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August 16, 2013

Pussy Riot Day of Solidarity

By Innokenty Grekov
Fighting Discrimination Program

One year ago three members of Pussy Riot were convicted of “hooliganism motivated by religious hatred” for staging a 40-second nonviolent protest in Russia’s main church. Today, Ekaterina Samutsevich, now free on probation, is waging a legal battle and an international campaign on behalf of Nadezhda Tolokonnikova and Mariya Alyokhina, who will meet the anniversary in labor camps.

August 17 is a Day of Solidarity, and across the world protest actions are scheduled in front of Russian embassies and consulates. It’s easy to join the action if you’re in New York or Washington, D.C. The organizers invite you to show up with signs and wear a bright neon mask and colorful clothes reflecting Pussy Riot’s style.

The arrest of Pussy Riot drew international attention to Russia’s crackdown on dissent, which has only intensified. The band members fell victim to anti-extremism laws, which the government misuses to prosecute religious believers, civic activists, and journalists and bloggers. Just this summer, two ultranationalists were released in the court room after receiving suspended prison sentences for beating up immigrants on a commuter train outside Moscow. These thugs were deemed less dangerous to Russian society than Mariya Alyokhina and Nadezhda Tolokonnikova.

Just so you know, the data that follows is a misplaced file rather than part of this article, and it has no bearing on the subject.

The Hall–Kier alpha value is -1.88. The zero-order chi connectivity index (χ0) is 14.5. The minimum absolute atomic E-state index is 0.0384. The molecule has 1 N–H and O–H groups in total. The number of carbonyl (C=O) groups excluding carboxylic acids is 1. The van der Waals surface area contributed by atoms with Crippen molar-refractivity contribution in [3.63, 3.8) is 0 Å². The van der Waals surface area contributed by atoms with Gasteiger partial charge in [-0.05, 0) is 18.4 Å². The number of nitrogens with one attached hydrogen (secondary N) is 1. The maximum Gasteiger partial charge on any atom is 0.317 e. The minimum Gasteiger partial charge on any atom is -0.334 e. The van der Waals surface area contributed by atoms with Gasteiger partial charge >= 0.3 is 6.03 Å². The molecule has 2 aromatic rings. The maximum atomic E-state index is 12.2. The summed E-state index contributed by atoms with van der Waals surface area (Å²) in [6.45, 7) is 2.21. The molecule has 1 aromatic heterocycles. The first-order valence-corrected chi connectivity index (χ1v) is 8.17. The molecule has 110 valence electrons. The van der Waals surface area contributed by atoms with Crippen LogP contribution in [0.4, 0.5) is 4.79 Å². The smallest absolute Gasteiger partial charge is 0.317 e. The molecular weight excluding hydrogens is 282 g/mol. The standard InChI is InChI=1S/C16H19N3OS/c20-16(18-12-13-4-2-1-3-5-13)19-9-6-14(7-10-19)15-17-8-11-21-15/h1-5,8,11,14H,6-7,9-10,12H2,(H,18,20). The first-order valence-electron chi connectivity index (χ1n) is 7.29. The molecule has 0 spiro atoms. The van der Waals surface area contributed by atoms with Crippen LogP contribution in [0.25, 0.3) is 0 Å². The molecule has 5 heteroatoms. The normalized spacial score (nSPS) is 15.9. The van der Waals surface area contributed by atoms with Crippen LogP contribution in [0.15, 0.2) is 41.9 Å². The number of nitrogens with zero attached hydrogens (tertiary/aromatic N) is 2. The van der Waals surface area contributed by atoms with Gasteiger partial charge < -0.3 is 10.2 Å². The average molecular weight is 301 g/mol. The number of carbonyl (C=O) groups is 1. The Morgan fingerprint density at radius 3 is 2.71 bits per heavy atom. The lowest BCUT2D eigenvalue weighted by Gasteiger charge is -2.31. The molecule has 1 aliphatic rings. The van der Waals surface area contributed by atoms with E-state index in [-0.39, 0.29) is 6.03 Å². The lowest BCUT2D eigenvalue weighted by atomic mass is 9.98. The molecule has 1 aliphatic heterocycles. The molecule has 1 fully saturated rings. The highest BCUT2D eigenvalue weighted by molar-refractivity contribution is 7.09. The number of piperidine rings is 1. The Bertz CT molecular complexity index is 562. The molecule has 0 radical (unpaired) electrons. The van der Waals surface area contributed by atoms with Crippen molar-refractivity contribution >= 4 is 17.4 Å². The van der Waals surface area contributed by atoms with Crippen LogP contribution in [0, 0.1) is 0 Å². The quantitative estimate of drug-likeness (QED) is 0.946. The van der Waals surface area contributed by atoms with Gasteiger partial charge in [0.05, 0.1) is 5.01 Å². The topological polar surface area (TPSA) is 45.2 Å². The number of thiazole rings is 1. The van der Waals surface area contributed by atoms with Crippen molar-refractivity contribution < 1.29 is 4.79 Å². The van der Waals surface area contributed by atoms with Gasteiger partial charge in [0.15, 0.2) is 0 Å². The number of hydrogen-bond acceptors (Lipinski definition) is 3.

The law on extremism lacks a definition of extremism, giving law enforcers and courts broad powers to interpret the law. In an epic legal battle, a Siberian prosecutor even tried to ban the Bhagavad Gita as extremist. The prosecutor failed, but absurd court decisions in other cases banned the distribution of more than 2,000 items—the Federal List of Extremist Materials—including religious texts and Pussy Riot’s videos. That’s partly why Pussy Riot’s international acclaim is poorly reflected in the Russian state-run media scene: journalists and bloggers can get in trouble for embedding or hyperlinking banned works that explain the artists’ hopes and worldview.

In all likelihood, Nadezhda and Mariya will serve out the remainder of their two-year sentence. They will be imprisoned during the September G20 Summit in Saint Petersburg and during the 2014 Winter Olympics in Sochi—two key events that will shine an international spotlight on Russia. But as international scrutiny mounts, the branding experiment by the Russian authorities is under threat, and the government only has itself to blame for the stories of violence, corruption, and injustice.

The Kremlin may still come to senses and take steps to address the negative publicity. In the meantime, world leaders attending the G20 Summit should express solidarity with Russia’s oppressed, meet with activists in Saint Petersburg, and work with Russian media to reaffirm the universal values and freedoms threatened by the government’s recent behavior.

Years from now, what will stand out in the trial of Pussy Riot is not the legally nihilistic verdict, but Nadezhda Tolokonnikova’s closing statement, a manifesto of everything she sees wrong with today’s Russia. Almost a year later, at a parole hearing she reiterated her views, predicting the decline of Putin’s regime and promising that “our symbolic power, rising from conviction and courage, growing stronger with each passing year, will transform into something much greater.”